Our thanks to all who so gamely wrote essays for Father Kuder’s final exam question. Below are our ‘Editor’s Choice’ articles picked from the submissions.
The essay question, again:
If Christians know who they are by watching Christ, what event in Jesus’ life has most influenced your leadership thinking and why?
ESSAY 1By Don Clarke (’79)
This is indeed an interesting assignment. The words of Jesus can be used, and rightfully so in many ways, to show leadership and challenge leadership. But it is an act of silence and pause that speaks to me of Jesus’ significant example of leadership.
In John 8, we are told the story of the woman caught in adultery and Jesus’ response of “Let the one among you who is without sin be the first to throw a stone at her.” It is once again a disarming remark of Jesus that turns the experience into a new way of looking at what seemed like an inevitable reaction. But the wisdom might be really found in two acts of pause, of reflection, two “non-billable” moments that offer the deepest challenge to leadership today.
“Hurry up” is the pace of life for so many people. A leader’s worth might be rated by the number of assistants one has but the lifestyle is generally one of a hurry up to the next, marking time in overbooked double meetings, Kardashian-ed relationships, 140 character tweets, and zombie moments in front of a flat screen.
“Jesus bent down and began to write on the ground with his finger.”
And those around him kept looking for an answer, knowing the answer already, knowing what the response had to be… it was what the law said. “C’mon Jesus, just tell us the size of the stone.”
“… you who is without sin be the first to throw a stone at her.”
“Again he bent down and wrote on the ground.”
I wish I had that wisdom of Christ. Today, for me, as I wrestle with the words of Jesus and the desire for that wisdom, it is my sense that it is the two acts of stopping that teach me tremendously. Daily moments of pause, an examen, may do the most to equip me when I am found in a leadership role. Not a process halting pause but one long enough to turn off a radio while driving, a memorized prayer while thinking something through, or bending down to scratch the ground. Propping the door open to let the Spirit of God out or let the Spirit of God in…but there is a need to let the Spirit of God be.
With a smartphone tone or rattle disrupting anything it can, the challenge for my hectic life and thereby leadership is that pause to think, realign, reassess and then to see through to the real response. When the elders in the story of Mark 8 leave, one by one, their integrity has been rewound and as a woman meets face to face with the Son of God, the depth of His response “from now on do not sin any more” asks her to move forward through life with new understanding.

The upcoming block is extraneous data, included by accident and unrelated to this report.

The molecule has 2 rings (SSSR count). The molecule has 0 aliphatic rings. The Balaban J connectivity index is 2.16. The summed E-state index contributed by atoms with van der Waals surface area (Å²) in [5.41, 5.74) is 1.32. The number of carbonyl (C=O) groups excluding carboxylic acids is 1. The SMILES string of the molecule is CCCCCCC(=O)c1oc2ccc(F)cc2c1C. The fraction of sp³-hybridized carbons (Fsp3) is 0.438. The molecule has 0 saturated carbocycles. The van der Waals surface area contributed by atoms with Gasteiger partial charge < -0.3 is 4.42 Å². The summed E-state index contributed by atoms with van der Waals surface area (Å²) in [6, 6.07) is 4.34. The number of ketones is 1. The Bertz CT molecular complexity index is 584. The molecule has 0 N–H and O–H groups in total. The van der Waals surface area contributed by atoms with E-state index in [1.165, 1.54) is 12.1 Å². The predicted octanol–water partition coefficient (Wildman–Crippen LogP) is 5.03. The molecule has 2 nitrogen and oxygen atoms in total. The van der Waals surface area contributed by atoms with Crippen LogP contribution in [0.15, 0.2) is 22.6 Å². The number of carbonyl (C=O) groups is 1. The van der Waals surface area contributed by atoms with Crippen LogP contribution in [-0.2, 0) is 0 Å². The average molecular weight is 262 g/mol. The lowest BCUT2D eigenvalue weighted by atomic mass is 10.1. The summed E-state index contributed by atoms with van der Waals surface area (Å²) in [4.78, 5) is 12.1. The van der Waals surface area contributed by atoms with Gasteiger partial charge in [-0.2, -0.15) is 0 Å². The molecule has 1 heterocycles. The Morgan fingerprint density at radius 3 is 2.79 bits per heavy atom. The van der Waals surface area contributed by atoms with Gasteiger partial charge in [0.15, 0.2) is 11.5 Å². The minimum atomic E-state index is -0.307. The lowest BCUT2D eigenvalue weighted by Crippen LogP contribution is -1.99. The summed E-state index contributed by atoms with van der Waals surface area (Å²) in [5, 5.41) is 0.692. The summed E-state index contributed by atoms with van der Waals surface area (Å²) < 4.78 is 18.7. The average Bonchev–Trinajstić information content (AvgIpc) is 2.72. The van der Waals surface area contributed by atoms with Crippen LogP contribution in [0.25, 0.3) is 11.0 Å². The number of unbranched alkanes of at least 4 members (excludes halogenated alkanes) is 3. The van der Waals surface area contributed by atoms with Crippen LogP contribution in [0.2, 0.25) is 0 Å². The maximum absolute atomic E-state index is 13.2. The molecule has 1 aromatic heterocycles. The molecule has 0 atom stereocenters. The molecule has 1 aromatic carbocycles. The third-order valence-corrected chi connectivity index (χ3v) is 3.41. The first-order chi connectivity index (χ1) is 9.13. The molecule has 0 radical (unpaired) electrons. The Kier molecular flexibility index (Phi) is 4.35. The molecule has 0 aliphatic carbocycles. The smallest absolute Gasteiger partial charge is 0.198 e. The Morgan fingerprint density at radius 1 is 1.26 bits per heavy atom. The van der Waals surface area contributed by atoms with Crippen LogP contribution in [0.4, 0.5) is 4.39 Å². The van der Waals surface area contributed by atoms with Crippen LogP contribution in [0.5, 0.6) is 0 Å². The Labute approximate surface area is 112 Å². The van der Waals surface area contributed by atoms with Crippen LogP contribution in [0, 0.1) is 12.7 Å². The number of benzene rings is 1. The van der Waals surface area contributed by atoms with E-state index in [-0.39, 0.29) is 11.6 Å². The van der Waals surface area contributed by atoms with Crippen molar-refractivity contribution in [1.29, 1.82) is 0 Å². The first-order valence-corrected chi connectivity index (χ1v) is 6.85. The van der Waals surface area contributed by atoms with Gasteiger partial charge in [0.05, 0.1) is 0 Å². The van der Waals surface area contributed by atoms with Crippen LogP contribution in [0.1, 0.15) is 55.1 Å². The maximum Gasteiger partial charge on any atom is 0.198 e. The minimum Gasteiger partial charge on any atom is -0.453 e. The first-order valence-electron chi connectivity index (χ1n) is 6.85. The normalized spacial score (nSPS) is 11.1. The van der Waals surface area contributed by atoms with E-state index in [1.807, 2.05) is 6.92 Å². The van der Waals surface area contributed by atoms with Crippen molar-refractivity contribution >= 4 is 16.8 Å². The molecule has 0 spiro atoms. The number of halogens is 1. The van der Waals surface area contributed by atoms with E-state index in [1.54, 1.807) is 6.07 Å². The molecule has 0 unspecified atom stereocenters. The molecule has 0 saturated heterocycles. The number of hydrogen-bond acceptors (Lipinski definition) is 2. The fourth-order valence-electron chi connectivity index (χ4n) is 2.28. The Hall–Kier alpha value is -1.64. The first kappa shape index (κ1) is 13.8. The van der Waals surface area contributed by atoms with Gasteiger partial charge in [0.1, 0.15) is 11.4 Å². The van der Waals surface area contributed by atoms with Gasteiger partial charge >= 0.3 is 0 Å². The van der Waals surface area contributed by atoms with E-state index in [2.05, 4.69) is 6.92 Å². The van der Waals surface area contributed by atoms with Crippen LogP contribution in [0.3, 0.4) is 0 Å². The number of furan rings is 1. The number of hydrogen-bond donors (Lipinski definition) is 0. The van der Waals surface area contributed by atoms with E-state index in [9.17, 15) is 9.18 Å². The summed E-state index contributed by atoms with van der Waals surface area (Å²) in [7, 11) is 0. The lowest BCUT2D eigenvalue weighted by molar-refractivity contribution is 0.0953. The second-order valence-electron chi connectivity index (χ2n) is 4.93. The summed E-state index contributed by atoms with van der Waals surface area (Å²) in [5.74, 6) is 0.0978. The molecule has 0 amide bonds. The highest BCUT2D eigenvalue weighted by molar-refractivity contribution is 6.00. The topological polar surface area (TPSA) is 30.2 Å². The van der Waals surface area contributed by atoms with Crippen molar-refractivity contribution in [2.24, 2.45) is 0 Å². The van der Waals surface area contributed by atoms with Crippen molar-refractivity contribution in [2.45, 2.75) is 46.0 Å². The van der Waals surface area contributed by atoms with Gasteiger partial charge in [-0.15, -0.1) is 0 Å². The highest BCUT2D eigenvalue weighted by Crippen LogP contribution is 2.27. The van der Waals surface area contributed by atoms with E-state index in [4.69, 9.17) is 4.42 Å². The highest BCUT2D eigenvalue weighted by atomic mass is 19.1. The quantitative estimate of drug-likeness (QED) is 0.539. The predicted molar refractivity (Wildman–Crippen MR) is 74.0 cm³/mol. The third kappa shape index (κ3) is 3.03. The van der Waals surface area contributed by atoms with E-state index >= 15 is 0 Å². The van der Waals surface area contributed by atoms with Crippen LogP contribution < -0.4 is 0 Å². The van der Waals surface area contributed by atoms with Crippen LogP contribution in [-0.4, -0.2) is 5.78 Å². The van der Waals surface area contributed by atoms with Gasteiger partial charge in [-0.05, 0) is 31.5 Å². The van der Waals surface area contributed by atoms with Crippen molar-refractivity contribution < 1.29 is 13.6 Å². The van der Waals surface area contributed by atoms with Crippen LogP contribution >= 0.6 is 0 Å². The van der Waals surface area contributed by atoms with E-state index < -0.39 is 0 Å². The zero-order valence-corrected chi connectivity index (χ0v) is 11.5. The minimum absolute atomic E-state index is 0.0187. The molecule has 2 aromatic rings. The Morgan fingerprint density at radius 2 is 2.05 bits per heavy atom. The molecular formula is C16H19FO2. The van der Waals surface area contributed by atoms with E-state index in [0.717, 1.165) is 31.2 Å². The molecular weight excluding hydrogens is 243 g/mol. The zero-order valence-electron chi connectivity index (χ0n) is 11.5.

I pray I could be that kind of leader. I wish I could remember to pause when everything thing else says to hurry.
ESSAY 2: Peace on Earth
By James M. Wallrabenstein
“Peace on Earth” is a common sentiment this time of year, but how do we achieve it? “Happy are the peacemakers: for they shall be called the sons of God.” (Matthew 5:9) In this Beatitude Jesus was preaching unpopular doctrine. The Jews were under the heel of the Roman Empire. They were not anxious for peace until they could first obtain freedom. They were looking for military leaders, not peacemakers. As is true with nearly all prophets, past and present, the crowd generally opposes progress. As Jesus stated it, “So persecuted they the prophets.” In the Sermon on the Mount as recorded in the book of Matthew, Jesus dares to challenge the propaganda of wealth, corporate and military power, and empire that floods our media, disastrously influences our government decision-makers, and perpetuates the familiar military pattern: theorize, demonize, victimize, rationalize. So what is the answer? Albert Einstein wrote: “We must begin to inoculate our children against militarism by educating them in the spirit of pacifism…I would teach peace rather than war, love rather than hate.”
For many who call themselves Christians, the event of Jesus’ birth (Christmas) or the event of his crucifixion and resurrection (Easter) serve as a focus of belief. For me, it is the event of his teaching that has most influenced my leadership thinking. The Sermon on the Mount encapsulates Jesus’ message of peace to the people of the world. “And it came to pass, when Jesus had ended these saying, the people were astonished at his doctrine: For he taught them as one having authority, and not as the scribes.” (Matthew 7:28-29) Jesus taught us to love our neighbor, not because we ought to, or because it is our duty, but rather because it is essential to the development of any solid or successful social order.
Through his teachings, we learn of Jesus’ commitment to a new social reality of Shalom and justice.” Indeed, the counsel of God’s prophets even today is not usually sought by those in positions of power! For me, the best kept secret of the Bible is that there is an imbalance; the prophetic voice tilts toward a new community for which God would not need a visa to visit. The family of man has failed to heed the lessons found in the teachings of Jesus. His lessons were not of individual salvation, but of collective responsibility for one another.
In 2012 elections will be held for the president, 33 senators and all members of the House of Representatives. What a glorious opportunity to focus discussion on why greater than 50 percent of this country’s financial resources are devoted to militarism rather than peace. The message of Jesus was one of commonwealth, not empire.